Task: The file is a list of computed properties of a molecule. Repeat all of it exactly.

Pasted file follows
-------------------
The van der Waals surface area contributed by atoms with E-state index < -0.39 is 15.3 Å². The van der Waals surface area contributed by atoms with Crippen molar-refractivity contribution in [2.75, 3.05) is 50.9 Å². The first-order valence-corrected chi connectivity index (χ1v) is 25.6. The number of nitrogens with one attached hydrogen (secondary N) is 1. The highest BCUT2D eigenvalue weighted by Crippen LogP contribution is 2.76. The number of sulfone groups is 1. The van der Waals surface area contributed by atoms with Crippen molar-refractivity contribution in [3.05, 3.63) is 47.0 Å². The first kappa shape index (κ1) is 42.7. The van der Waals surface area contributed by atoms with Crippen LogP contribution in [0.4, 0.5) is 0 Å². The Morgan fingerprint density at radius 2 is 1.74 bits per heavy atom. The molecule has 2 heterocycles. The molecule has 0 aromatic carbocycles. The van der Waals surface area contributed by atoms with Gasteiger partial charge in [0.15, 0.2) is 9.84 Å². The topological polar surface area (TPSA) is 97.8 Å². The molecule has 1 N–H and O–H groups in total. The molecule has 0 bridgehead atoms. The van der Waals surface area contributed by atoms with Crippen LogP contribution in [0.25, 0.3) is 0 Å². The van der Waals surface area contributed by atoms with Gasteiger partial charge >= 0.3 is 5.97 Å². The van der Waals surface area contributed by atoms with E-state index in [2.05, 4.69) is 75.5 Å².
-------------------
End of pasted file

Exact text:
The van der Waals surface area contributed by atoms with E-state index < -0.39 is 15.3 Å². The van der Waals surface area contributed by atoms with Crippen molar-refractivity contribution in [2.75, 3.05) is 50.9 Å². The first-order valence-corrected chi connectivity index (χ1v) is 25.6. The number of nitrogens with one attached hydrogen (secondary N) is 1. The highest BCUT2D eigenvalue weighted by Crippen LogP contribution is 2.76. The number of sulfone groups is 1. The van der Waals surface area contributed by atoms with Crippen molar-refractivity contribution in [3.05, 3.63) is 47.0 Å². The first kappa shape index (κ1) is 42.7. The van der Waals surface area contributed by atoms with Crippen LogP contribution in [0.4, 0.5) is 0 Å². The Morgan fingerprint density at radius 2 is 1.74 bits per heavy atom. The molecule has 2 heterocycles. The molecule has 0 aromatic carbocycles. The van der Waals surface area contributed by atoms with Gasteiger partial charge in [0.15, 0.2) is 9.84 Å². The topological polar surface area (TPSA) is 97.8 Å². The molecule has 1 N–H and O–H groups in total. The molecule has 0 bridgehead atoms. The van der Waals surface area contributed by atoms with Crippen LogP contribution in [0.25, 0.3) is 0 Å². The van der Waals surface area contributed by atoms with Gasteiger partial charge >= 0.3 is 5.97 Å². The van der Waals surface area contributed by atoms with E-state index in [2.05, 4.69) is 75.5 Å².